The arrival of our new psychology interns at the hospital in September is surely as much a sign of fall as the first hints of color in the New England foliage. Their appearance is the culmination of a year-long process of updating our program brochures and online descriptions, reading scores of applications, interviewing our top candidates and biting our nails through the mutual selection process that somehow delivers these fledging psychologists to our doorstep.
The suddenness of their appearance suggests there is magic at work but the work is really done by our directors of training, psychologists from our hospital and affiliated sites and administrative assistants who make the phone calls, type the schedules and arrange the space for the orientation sessions, welcoming talks and something called the Parade of Stars.
I have been participating in this parade since I arrived here nearly five years ago but only recently did I ask how the event got its name. ‘Not sure’ was the most frequent response. We’ve always just called it that. The event itself is a series of talks that the leaders of different elective rotations present to the interns, describing the content, requirements and opportunities of the clinical experience. Our hospital alone offers six different rotations and affiliated sites account for at least that number. With so many opportunities from which to choose, we wonder how the interns can possibly decide which four will give them the best preparation for the careers they are beginning to build. We wonder and we work hard to come up with the best sales pitch we can.
Sitting around the conference table at the Parade of Stars, we listen to our colleagues describe their rotations and watch the faces of the interns we are trying to recruit for our own. Yes, make no mistake about it, we are there on a mission. Join the Navy and see the world. We’re looking for a few good men (and women). Be all that you can be – choose DBT. Get psyched for neuro-psych. You get the idea. This is a contest where we do our best to describe how we can provide the intern with a learning experience that is unique, interesting, and designed to teach them clinical skills that are evidence-based, valuable to society and marketable.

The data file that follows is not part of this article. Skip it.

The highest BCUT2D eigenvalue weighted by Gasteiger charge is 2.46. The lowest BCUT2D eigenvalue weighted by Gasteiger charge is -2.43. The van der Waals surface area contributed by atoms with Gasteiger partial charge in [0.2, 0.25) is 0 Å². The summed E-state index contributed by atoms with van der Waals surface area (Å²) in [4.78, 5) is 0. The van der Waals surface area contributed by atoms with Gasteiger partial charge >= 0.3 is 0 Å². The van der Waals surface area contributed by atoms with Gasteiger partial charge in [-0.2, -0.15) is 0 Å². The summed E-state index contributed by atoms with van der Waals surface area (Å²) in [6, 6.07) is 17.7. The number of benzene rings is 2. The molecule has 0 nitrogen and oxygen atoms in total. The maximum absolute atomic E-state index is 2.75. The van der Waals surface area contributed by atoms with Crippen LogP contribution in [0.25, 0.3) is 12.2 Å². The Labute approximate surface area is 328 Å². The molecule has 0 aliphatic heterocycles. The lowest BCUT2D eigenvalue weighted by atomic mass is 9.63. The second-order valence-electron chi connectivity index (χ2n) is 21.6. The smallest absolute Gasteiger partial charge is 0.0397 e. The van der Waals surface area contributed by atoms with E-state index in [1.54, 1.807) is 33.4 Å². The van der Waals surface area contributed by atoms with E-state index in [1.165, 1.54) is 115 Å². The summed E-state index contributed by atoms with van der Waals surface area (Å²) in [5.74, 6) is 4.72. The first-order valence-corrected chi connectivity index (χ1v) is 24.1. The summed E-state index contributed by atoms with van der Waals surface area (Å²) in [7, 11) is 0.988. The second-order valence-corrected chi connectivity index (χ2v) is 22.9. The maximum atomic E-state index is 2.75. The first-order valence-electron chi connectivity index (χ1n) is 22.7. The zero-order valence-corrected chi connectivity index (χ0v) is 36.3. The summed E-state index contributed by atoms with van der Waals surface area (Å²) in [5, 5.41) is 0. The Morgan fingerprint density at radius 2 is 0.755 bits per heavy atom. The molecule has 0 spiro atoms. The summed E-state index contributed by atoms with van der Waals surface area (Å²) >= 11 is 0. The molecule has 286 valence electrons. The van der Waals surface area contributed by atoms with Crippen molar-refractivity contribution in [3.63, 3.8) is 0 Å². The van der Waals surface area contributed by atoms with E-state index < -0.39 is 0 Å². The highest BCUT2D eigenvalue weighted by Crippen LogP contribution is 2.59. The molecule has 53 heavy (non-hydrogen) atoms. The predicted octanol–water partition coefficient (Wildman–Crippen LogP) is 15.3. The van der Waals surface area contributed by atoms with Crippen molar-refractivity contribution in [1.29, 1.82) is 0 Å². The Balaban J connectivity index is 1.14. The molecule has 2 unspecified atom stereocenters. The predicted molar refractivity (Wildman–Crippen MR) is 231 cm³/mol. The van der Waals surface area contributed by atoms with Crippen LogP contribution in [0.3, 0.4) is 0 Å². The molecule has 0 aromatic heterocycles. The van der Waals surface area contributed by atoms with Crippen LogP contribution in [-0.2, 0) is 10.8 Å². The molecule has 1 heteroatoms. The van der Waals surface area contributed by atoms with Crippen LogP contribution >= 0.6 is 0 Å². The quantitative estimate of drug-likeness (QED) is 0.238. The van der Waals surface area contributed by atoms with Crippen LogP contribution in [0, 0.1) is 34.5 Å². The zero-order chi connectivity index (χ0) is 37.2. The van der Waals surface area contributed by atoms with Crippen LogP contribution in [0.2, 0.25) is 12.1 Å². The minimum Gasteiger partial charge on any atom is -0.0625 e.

We want these young people working with us because we believe the work we do and the training we provide offers something special. We want them working with us because we know how much they can already contribute to the mission of our service. They wouldn’t be here if they didn’t have what it takes to shine.
It is interesting to hear what my colleagues highlight when they describe the rotations they lead. Some start with a history of their program and the services they provide to the institution and its patients. We hear why these services are important and the results of research showing that they are effective. There are accounts of how the hospital managed before these programs were implemented and how much better it functions now. The interns listen attentively. A smile here, a nod there and the occasional scribble of notes all signal different levels of interest and attraction to the experience being described. Another colleague takes the floor with a different approach, telling about his own time as an intern in a similar setting many years ago and how the experience pulled him in and shaped his entire career.
When my turn comes to talk about risk assessment and mitigation, I find that my colleagues have set the table for me to provide a feast of information about various kinds of risk assessments and the growing importance of this work for psychologists and society.
I am not prepared for this banquet. I have come with simpler fare and, as the interns do their best to remain attentive after more than an hour of presentations, I begin with a story. In a hospital like ours, there are so many stories but I select one about one of our patients and the creative way a previous intern helped her accept the reality of her mental illness and return to her life as a student, mother and aspiring professional.
The story offers opportunities to explore many of the more specialized areas and techniques that form the basis of whole rotations. It is a story of illness management and recovery, relapse prevention, cognitive restructuring, and risk management. It is a story I hope some of the interns can see themselves fitting into with other people who come to us when mental illness threatens to re-write the scripts of their lives.
Unless I am imagining things, there were the usual smiles, nods and scribbling of notes from the interns. With luck one or more of them will join me in my work but, no matter what the outcome, the Parade of Stars is a contest everyone wins. The interns win because with so many good opportunities and the guidance of our training director, they cannot help but make wise choices. Our patients win because no matter what rotations the interns choose, if they work in our hospital, our patients get the benefit of their knowledge, energy and enthusiasm. And, as for the recruiting war among us psychologists, it reminds us how lucky we are to be part of a strong team. I’ve given up looking for the parade but the stars – they’re everywhere.
Alan Bodnar is a psychologist at the Worcester Recovery Center and Hospital.
By Alan Bodnar Ph.D.